ExxonMobil refinery closes as oil declines

Julianne Langshaw

WITH oil production declining in Bass Strait, ExxonMobil has announced it will close its Altona refinery, potentially putting more than 300 people out of work.

In a statement, ExxonMobil said the Altona refinery was no longer considered economically viable, and would be converted to an import terminal.

The company said the decision was made following an “extensive review of operations” at the refinery, which began operation in 1949.

ExxonMobil Australia chairman Nathan Fay said the company was “grateful for the tremendous efforts by our employees to improve the viability of the operation,” also thanking the federal government for the significant support it had offered to Altona and other refineries.

ransition work is undertaken to ensure continued reliable fuel supply for Mobil customers.

Despite the closure, ExxonMobil said it would “remain a critical supplier of energy to Australia, including through its operation of the Gippsland Basin joint venture which supplies 40 percent of eastern Australia’s energy needs”.

Australian Workers Union Victoria Branch secretary Ben Davis told ABC Radio on Thursday morning it was unlikely more than a handful of the redundant workers would be transferred to other roles locally in Bass Strait or Longford.

United Workers Union national secretary Tim Kennedy said it was likely the Altona plant would close in about October as ExxonMobil looked to quickly focus its attention elsewhere in its global operations.

He said some workers might secure redeployment into ExxonMobil’s upstream oil operations, but the future for those businesses, including in Bass Strait, was not bright either.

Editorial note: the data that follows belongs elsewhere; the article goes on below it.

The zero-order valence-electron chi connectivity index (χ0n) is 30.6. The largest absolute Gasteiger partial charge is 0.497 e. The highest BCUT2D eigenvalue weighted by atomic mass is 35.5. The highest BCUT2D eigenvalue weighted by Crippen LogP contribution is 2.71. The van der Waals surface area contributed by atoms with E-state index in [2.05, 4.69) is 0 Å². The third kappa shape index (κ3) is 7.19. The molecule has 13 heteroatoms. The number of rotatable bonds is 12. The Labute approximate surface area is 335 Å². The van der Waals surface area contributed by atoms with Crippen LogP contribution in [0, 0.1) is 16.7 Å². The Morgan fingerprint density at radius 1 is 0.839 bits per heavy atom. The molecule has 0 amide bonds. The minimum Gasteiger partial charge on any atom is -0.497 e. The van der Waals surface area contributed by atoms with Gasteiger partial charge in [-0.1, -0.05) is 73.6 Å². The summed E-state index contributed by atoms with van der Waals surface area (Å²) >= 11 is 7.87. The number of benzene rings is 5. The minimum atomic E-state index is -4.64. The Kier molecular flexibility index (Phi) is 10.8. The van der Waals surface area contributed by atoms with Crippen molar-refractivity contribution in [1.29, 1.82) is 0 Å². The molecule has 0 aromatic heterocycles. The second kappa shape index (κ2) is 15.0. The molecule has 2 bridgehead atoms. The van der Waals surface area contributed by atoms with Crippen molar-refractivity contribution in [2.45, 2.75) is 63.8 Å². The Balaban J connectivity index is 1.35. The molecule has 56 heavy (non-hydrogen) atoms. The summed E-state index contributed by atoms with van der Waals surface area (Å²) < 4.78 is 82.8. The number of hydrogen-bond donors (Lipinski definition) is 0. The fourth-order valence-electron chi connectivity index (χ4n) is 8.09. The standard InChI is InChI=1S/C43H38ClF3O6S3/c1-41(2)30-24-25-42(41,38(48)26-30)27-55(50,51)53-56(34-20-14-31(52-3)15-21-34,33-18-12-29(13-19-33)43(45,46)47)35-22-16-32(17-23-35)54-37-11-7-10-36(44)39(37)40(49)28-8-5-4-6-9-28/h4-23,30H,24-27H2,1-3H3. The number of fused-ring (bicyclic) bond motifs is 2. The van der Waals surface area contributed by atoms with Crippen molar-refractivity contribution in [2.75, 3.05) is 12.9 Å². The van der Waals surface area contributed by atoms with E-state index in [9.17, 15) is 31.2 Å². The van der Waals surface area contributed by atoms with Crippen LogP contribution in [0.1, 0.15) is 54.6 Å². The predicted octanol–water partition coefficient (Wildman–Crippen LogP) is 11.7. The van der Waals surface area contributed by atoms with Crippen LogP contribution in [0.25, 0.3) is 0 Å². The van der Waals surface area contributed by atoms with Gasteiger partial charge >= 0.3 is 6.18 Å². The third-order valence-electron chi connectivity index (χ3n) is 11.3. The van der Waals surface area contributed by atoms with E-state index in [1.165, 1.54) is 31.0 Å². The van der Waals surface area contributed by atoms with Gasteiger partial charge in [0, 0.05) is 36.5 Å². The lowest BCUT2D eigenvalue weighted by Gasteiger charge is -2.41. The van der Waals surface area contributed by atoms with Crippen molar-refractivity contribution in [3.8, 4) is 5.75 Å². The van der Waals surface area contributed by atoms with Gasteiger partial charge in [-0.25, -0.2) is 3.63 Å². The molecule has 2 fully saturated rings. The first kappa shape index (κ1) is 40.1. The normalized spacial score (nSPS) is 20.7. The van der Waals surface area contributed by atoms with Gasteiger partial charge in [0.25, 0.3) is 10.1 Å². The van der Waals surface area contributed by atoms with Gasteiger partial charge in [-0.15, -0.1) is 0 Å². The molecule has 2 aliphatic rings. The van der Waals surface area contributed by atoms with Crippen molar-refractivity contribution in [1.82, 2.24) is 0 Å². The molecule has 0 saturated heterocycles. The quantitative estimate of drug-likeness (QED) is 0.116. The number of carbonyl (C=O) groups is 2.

“This company has made it quite clear it doesn’t see a future in Australia,” he said.

“The oil component will run down to dry in Bass Strait in five years.”

In a statement, the union said the skills of refinery workers were transferable to renewable industries, “however the federal government has failed to create such opportunities and these world class skills will now be lost”.

Mr Kennedy, said the domestic labour market had been hollowed out so extensively that these workers would likely not have equivalent jobs to move into once the site closes.

“This is a failure of vision,” he said.

“If we want to be a country that can ensure a secure and decent job for everyone who wants one, the federal government needs to invest in just transition and quality jobs of the future.”

Last year Exxon-Mobil shed hundreds of workers after offering voluntary redundancy packages across Australia.

Some had worked for the company for decades. Employees in Melbourne, Gippsland, Sydney, Adelaide and Perth took the package, as Esso was “testing market interest” for a number of assets worldwide, including its operated producing assets in Australia, as part of an ongoing evaluation.

Given the uncertainties with ExxonMobil assets on the market, interest in the redundancy program was strong, particularly among long-time employees who have qualified for the maximum 52 weeks of redundancy pay.

But then in November there was another surprise announcement, when ExxonMobil again abandoned plans to sell its Gippsland Basin assets.

At the time a spokesman for the oil and gas giant said after completing an extensive market evaluation, ExxonMobil had decided to retain its operated Gippsland Basin producing assets in Australia.

“We believe Gippsland Basin and the Kipper unit are more valuable as part of our portfolio and we will continue to operate rather than divest,” he said.

In a letter to employees at the time, Mr Fay said with this decision, “our job is now clearer than ever”.

“We need to continue our work to transition the Gippsland Basin into a competitive, modern gas business, as we streamline out operations to align with our future production and begin to decommission many of our end-of-life facilities.

“The recent restructuring achieved through the voluntary redundancy program has helped put us in a good position to deliver on our business strategies in Gippsland and we need to continue to build on this in order to remain a low cost and reliable supplier to the east coast market.”